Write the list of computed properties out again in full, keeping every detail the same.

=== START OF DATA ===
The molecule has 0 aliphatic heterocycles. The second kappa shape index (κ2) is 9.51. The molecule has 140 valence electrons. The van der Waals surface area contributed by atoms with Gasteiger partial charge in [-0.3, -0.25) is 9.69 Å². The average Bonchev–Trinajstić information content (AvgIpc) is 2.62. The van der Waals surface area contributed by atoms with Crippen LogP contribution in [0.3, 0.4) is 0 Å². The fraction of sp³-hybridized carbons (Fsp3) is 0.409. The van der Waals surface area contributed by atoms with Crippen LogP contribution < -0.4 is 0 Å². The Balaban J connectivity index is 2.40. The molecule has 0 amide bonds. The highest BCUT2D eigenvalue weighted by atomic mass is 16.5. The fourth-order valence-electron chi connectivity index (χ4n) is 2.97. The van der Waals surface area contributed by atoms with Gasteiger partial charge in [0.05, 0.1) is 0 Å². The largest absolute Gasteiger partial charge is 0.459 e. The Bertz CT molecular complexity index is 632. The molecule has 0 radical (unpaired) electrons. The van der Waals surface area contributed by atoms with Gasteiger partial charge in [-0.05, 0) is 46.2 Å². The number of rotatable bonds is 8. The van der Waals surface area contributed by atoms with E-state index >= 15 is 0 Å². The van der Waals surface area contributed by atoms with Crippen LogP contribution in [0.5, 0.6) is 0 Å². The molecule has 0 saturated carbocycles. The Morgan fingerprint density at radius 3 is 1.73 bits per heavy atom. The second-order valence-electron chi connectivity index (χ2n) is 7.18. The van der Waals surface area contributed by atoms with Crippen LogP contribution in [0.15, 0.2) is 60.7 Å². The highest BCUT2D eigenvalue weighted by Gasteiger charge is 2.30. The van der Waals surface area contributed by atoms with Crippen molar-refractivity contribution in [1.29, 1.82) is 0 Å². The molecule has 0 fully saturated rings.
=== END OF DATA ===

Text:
The molecule has 0 aliphatic heterocycles. The second kappa shape index (κ2) is 9.51. The molecule has 140 valence electrons. The van der Waals surface area contributed by atoms with Gasteiger partial charge in [-0.3, -0.25) is 9.69 Å². The average Bonchev–Trinajstić information content (AvgIpc) is 2.62. The van der Waals surface area contributed by atoms with Crippen LogP contribution in [0.3, 0.4) is 0 Å². The fraction of sp³-hybridized carbons (Fsp3) is 0.409. The van der Waals surface area contributed by atoms with Crippen LogP contribution < -0.4 is 0 Å². The Balaban J connectivity index is 2.40. The molecule has 0 amide bonds. The highest BCUT2D eigenvalue weighted by atomic mass is 16.5. The fourth-order valence-electron chi connectivity index (χ4n) is 2.97. The van der Waals surface area contributed by atoms with Gasteiger partial charge in [0.05, 0.1) is 0 Å². The largest absolute Gasteiger partial charge is 0.459 e. The Bertz CT molecular complexity index is 632. The molecule has 0 radical (unpaired) electrons. The van der Waals surface area contributed by atoms with Gasteiger partial charge in [-0.05, 0) is 46.2 Å². The number of rotatable bonds is 8. The van der Waals surface area contributed by atoms with E-state index >= 15 is 0 Å². The van der Waals surface area contributed by atoms with Crippen LogP contribution in [0.5, 0.6) is 0 Å². The molecule has 0 saturated carbocycles. The Morgan fingerprint density at radius 3 is 1.73 bits per heavy atom. The second-order valence-electron chi connectivity index (χ2n) is 7.18. The van der Waals surface area contributed by atoms with Crippen LogP contribution in [0.15, 0.2) is 60.7 Å². The highest BCUT2D eigenvalue weighted by Gasteiger charge is 2.30. The van der Waals surface area contributed by atoms with Crippen molar-refractivity contribution in [1.29, 1.82) is 0 Å². The molecule has 0 fully saturated rings.